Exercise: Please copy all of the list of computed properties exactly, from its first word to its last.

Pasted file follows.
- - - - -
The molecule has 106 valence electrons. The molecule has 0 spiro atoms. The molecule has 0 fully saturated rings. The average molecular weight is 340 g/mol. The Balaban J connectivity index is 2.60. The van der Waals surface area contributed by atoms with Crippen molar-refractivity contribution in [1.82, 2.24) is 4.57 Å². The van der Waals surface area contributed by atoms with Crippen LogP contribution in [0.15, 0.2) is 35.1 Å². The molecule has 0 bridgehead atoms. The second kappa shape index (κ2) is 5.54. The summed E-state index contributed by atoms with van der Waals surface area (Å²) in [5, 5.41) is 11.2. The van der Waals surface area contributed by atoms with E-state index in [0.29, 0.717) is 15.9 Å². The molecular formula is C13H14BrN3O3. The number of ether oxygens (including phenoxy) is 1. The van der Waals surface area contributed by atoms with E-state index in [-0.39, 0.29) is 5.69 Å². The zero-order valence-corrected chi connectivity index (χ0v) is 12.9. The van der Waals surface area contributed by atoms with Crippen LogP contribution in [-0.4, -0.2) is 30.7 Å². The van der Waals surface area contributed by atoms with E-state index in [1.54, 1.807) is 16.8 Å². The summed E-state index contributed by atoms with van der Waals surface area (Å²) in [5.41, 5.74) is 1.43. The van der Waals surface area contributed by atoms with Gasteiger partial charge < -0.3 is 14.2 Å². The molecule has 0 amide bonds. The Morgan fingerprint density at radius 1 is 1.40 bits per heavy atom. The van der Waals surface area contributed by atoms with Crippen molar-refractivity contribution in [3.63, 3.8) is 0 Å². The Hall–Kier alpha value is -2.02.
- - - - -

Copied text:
The molecule has 106 valence electrons. The molecule has 0 spiro atoms. The molecule has 0 fully saturated rings. The average molecular weight is 340 g/mol. The Balaban J connectivity index is 2.60. The van der Waals surface area contributed by atoms with Crippen molar-refractivity contribution in [1.82, 2.24) is 4.57 Å². The van der Waals surface area contributed by atoms with Crippen LogP contribution in [0.15, 0.2) is 35.1 Å². The molecule has 0 bridgehead atoms. The second kappa shape index (κ2) is 5.54. The summed E-state index contributed by atoms with van der Waals surface area (Å²) in [5, 5.41) is 11.2. The van der Waals surface area contributed by atoms with E-state index in [0.29, 0.717) is 15.9 Å². The molecular formula is C13H14BrN3O3. The number of ether oxygens (including phenoxy) is 1. The van der Waals surface area contributed by atoms with E-state index in [-0.39, 0.29) is 5.69 Å². The zero-order valence-corrected chi connectivity index (χ0v) is 12.9. The van der Waals surface area contributed by atoms with Crippen LogP contribution in [-0.4, -0.2) is 30.7 Å². The van der Waals surface area contributed by atoms with E-state index in [1.54, 1.807) is 16.8 Å². The summed E-state index contributed by atoms with van der Waals surface area (Å²) in [5.41, 5.74) is 1.43. The van der Waals surface area contributed by atoms with Gasteiger partial charge < -0.3 is 14.2 Å². The molecule has 0 amide bonds. The Morgan fingerprint density at radius 1 is 1.40 bits per heavy atom. The van der Waals surface area contributed by atoms with Crippen molar-refractivity contribution in [3.63, 3.8) is 0 Å². The Hall–Kier alpha value is -2.02.